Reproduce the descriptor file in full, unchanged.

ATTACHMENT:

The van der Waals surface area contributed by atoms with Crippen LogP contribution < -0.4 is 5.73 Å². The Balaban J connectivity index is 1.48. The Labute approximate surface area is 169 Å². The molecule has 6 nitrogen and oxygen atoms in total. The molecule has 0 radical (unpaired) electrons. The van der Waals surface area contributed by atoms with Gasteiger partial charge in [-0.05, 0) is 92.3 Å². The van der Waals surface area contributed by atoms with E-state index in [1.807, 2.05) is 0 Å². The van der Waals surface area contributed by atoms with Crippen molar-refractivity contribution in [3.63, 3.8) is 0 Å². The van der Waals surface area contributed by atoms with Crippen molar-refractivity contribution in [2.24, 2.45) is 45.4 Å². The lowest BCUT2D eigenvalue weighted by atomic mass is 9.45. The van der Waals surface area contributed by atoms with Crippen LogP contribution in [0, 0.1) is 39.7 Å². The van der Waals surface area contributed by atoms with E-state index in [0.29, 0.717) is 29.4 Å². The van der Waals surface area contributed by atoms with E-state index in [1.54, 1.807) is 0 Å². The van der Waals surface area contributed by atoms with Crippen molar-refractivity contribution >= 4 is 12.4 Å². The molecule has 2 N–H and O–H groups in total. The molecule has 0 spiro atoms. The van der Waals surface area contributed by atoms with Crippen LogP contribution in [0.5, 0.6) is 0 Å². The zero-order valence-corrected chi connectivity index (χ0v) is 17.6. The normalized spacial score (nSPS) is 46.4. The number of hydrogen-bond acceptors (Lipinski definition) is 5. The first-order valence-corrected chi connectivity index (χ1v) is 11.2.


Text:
The van der Waals surface area contributed by atoms with Crippen LogP contribution < -0.4 is 5.73 Å². The Balaban J connectivity index is 1.48. The Labute approximate surface area is 169 Å². The molecule has 6 nitrogen and oxygen atoms in total. The molecule has 0 radical (unpaired) electrons. The van der Waals surface area contributed by atoms with Gasteiger partial charge in [-0.05, 0) is 92.3 Å². The van der Waals surface area contributed by atoms with E-state index in [1.807, 2.05) is 0 Å². The van der Waals surface area contributed by atoms with Crippen molar-refractivity contribution in [3.63, 3.8) is 0 Å². The van der Waals surface area contributed by atoms with Crippen molar-refractivity contribution in [2.24, 2.45) is 45.4 Å². The lowest BCUT2D eigenvalue weighted by atomic mass is 9.45. The van der Waals surface area contributed by atoms with Crippen LogP contribution in [0, 0.1) is 39.7 Å². The van der Waals surface area contributed by atoms with E-state index in [0.29, 0.717) is 29.4 Å². The van der Waals surface area contributed by atoms with E-state index in [1.54, 1.807) is 0 Å². The van der Waals surface area contributed by atoms with Crippen molar-refractivity contribution >= 4 is 12.4 Å². The molecule has 2 N–H and O–H groups in total. The molecule has 0 spiro atoms. The van der Waals surface area contributed by atoms with Crippen LogP contribution in [0.5, 0.6) is 0 Å². The zero-order valence-corrected chi connectivity index (χ0v) is 17.6. The normalized spacial score (nSPS) is 46.4. The number of hydrogen-bond acceptors (Lipinski definition) is 5. The first-order valence-corrected chi connectivity index (χ1v) is 11.2.